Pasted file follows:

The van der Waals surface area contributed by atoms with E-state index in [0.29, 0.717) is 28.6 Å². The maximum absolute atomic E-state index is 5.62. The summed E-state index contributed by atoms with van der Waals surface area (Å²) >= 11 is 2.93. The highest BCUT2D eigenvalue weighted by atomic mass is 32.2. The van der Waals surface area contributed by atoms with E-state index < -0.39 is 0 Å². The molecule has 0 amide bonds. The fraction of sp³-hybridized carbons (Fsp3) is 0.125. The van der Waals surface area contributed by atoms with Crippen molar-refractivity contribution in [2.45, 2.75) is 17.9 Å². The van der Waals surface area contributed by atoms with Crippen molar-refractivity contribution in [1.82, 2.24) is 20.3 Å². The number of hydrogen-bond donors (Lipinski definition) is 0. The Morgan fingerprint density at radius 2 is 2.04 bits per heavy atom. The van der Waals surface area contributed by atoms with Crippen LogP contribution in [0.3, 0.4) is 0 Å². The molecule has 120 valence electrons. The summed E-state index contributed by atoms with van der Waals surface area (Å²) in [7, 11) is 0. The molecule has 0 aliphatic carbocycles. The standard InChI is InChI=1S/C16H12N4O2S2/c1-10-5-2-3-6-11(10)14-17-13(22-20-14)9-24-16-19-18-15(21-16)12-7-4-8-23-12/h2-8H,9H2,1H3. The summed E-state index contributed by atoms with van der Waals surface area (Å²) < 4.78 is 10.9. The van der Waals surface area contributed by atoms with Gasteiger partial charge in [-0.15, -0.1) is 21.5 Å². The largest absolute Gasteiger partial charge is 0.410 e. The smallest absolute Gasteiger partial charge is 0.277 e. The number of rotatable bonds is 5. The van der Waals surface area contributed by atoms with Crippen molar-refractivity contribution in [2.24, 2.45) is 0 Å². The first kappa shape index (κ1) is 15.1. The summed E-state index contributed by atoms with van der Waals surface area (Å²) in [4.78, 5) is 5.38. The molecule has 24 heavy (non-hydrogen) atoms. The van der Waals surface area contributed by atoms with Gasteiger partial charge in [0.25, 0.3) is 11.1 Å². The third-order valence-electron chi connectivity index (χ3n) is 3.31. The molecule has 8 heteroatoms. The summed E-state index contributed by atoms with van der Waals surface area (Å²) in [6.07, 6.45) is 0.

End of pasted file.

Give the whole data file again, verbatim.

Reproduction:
The van der Waals surface area contributed by atoms with E-state index in [0.29, 0.717) is 28.6 Å². The maximum absolute atomic E-state index is 5.62. The summed E-state index contributed by atoms with van der Waals surface area (Å²) >= 11 is 2.93. The highest BCUT2D eigenvalue weighted by atomic mass is 32.2. The van der Waals surface area contributed by atoms with E-state index < -0.39 is 0 Å². The molecule has 0 amide bonds. The fraction of sp³-hybridized carbons (Fsp3) is 0.125. The van der Waals surface area contributed by atoms with Crippen molar-refractivity contribution in [2.45, 2.75) is 17.9 Å². The van der Waals surface area contributed by atoms with Crippen molar-refractivity contribution in [1.82, 2.24) is 20.3 Å². The number of hydrogen-bond donors (Lipinski definition) is 0. The Morgan fingerprint density at radius 2 is 2.04 bits per heavy atom. The van der Waals surface area contributed by atoms with Crippen LogP contribution in [0.3, 0.4) is 0 Å². The molecule has 120 valence electrons. The summed E-state index contributed by atoms with van der Waals surface area (Å²) in [7, 11) is 0. The molecule has 0 aliphatic carbocycles. The standard InChI is InChI=1S/C16H12N4O2S2/c1-10-5-2-3-6-11(10)14-17-13(22-20-14)9-24-16-19-18-15(21-16)12-7-4-8-23-12/h2-8H,9H2,1H3. The summed E-state index contributed by atoms with van der Waals surface area (Å²) < 4.78 is 10.9. The van der Waals surface area contributed by atoms with Gasteiger partial charge in [-0.15, -0.1) is 21.5 Å². The largest absolute Gasteiger partial charge is 0.410 e. The smallest absolute Gasteiger partial charge is 0.277 e. The number of rotatable bonds is 5. The van der Waals surface area contributed by atoms with Crippen molar-refractivity contribution in [2.24, 2.45) is 0 Å². The first kappa shape index (κ1) is 15.1. The summed E-state index contributed by atoms with van der Waals surface area (Å²) in [4.78, 5) is 5.38. The molecule has 24 heavy (non-hydrogen) atoms. The van der Waals surface area contributed by atoms with Gasteiger partial charge in [0.25, 0.3) is 11.1 Å². The third-order valence-electron chi connectivity index (χ3n) is 3.31. The molecule has 8 heteroatoms. The summed E-state index contributed by atoms with van der Waals surface area (Å²) in [6.07, 6.45) is 0.